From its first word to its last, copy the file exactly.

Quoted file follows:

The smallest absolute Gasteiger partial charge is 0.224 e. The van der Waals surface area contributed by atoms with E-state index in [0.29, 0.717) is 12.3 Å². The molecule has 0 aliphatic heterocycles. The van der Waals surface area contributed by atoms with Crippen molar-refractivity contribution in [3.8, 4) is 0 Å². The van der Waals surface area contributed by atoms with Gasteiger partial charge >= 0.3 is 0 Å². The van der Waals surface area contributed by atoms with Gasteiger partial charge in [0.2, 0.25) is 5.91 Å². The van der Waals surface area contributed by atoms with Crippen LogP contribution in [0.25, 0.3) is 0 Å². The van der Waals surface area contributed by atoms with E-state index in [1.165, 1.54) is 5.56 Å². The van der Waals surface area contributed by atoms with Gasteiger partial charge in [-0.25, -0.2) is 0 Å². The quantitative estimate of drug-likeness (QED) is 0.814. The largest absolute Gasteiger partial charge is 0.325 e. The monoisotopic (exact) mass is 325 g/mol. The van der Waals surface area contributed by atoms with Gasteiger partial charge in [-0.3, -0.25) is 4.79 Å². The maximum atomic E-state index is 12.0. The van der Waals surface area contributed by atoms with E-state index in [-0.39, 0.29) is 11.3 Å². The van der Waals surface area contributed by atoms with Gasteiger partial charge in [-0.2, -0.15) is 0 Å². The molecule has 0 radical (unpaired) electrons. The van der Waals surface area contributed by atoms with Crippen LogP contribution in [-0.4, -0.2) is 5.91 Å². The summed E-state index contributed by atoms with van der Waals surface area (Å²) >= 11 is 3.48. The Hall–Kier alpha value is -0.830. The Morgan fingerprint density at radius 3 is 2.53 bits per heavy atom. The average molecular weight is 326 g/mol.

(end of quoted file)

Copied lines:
The smallest absolute Gasteiger partial charge is 0.224 e. The van der Waals surface area contributed by atoms with E-state index in [0.29, 0.717) is 12.3 Å². The molecule has 0 aliphatic heterocycles. The van der Waals surface area contributed by atoms with Crippen molar-refractivity contribution in [3.8, 4) is 0 Å². The van der Waals surface area contributed by atoms with Gasteiger partial charge >= 0.3 is 0 Å². The van der Waals surface area contributed by atoms with Gasteiger partial charge in [0.2, 0.25) is 5.91 Å². The van der Waals surface area contributed by atoms with Crippen LogP contribution in [0.25, 0.3) is 0 Å². The van der Waals surface area contributed by atoms with E-state index in [1.165, 1.54) is 5.56 Å². The van der Waals surface area contributed by atoms with Gasteiger partial charge in [-0.25, -0.2) is 0 Å². The quantitative estimate of drug-likeness (QED) is 0.814. The largest absolute Gasteiger partial charge is 0.325 e. The monoisotopic (exact) mass is 325 g/mol. The van der Waals surface area contributed by atoms with Gasteiger partial charge in [-0.3, -0.25) is 4.79 Å². The maximum atomic E-state index is 12.0. The van der Waals surface area contributed by atoms with E-state index in [-0.39, 0.29) is 11.3 Å². The van der Waals surface area contributed by atoms with Gasteiger partial charge in [-0.2, -0.15) is 0 Å². The molecule has 0 radical (unpaired) electrons. The van der Waals surface area contributed by atoms with Crippen LogP contribution in [-0.4, -0.2) is 5.91 Å². The summed E-state index contributed by atoms with van der Waals surface area (Å²) >= 11 is 3.48. The Hall–Kier alpha value is -0.830. The Morgan fingerprint density at radius 3 is 2.53 bits per heavy atom. The average molecular weight is 326 g/mol.